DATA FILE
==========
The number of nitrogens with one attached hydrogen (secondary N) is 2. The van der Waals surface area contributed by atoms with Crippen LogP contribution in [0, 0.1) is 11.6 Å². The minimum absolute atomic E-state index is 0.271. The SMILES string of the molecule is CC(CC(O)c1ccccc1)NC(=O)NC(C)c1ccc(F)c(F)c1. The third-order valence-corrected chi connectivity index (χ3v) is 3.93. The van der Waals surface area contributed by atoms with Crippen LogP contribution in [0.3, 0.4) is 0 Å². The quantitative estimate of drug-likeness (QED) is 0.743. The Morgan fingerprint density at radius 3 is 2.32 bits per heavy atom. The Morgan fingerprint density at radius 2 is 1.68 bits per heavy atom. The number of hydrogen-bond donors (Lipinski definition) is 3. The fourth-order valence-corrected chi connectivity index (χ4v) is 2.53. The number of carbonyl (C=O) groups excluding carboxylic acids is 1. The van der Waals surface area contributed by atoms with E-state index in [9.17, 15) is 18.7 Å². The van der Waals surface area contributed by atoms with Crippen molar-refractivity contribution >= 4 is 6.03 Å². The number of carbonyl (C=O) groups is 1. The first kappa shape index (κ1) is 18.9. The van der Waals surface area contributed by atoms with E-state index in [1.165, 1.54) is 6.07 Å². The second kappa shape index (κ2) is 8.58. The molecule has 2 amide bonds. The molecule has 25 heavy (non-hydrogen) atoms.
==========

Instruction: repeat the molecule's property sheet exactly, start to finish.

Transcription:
The number of nitrogens with one attached hydrogen (secondary N) is 2. The van der Waals surface area contributed by atoms with Crippen LogP contribution in [0, 0.1) is 11.6 Å². The minimum absolute atomic E-state index is 0.271. The SMILES string of the molecule is CC(CC(O)c1ccccc1)NC(=O)NC(C)c1ccc(F)c(F)c1. The third-order valence-corrected chi connectivity index (χ3v) is 3.93. The van der Waals surface area contributed by atoms with Crippen LogP contribution in [0.3, 0.4) is 0 Å². The quantitative estimate of drug-likeness (QED) is 0.743. The Morgan fingerprint density at radius 3 is 2.32 bits per heavy atom. The Morgan fingerprint density at radius 2 is 1.68 bits per heavy atom. The number of hydrogen-bond donors (Lipinski definition) is 3. The fourth-order valence-corrected chi connectivity index (χ4v) is 2.53. The number of carbonyl (C=O) groups excluding carboxylic acids is 1. The van der Waals surface area contributed by atoms with E-state index in [9.17, 15) is 18.7 Å². The van der Waals surface area contributed by atoms with Crippen molar-refractivity contribution >= 4 is 6.03 Å². The number of carbonyl (C=O) groups is 1. The first kappa shape index (κ1) is 18.9. The van der Waals surface area contributed by atoms with E-state index in [1.165, 1.54) is 6.07 Å². The second kappa shape index (κ2) is 8.58. The molecule has 2 amide bonds. The molecule has 25 heavy (non-hydrogen) atoms.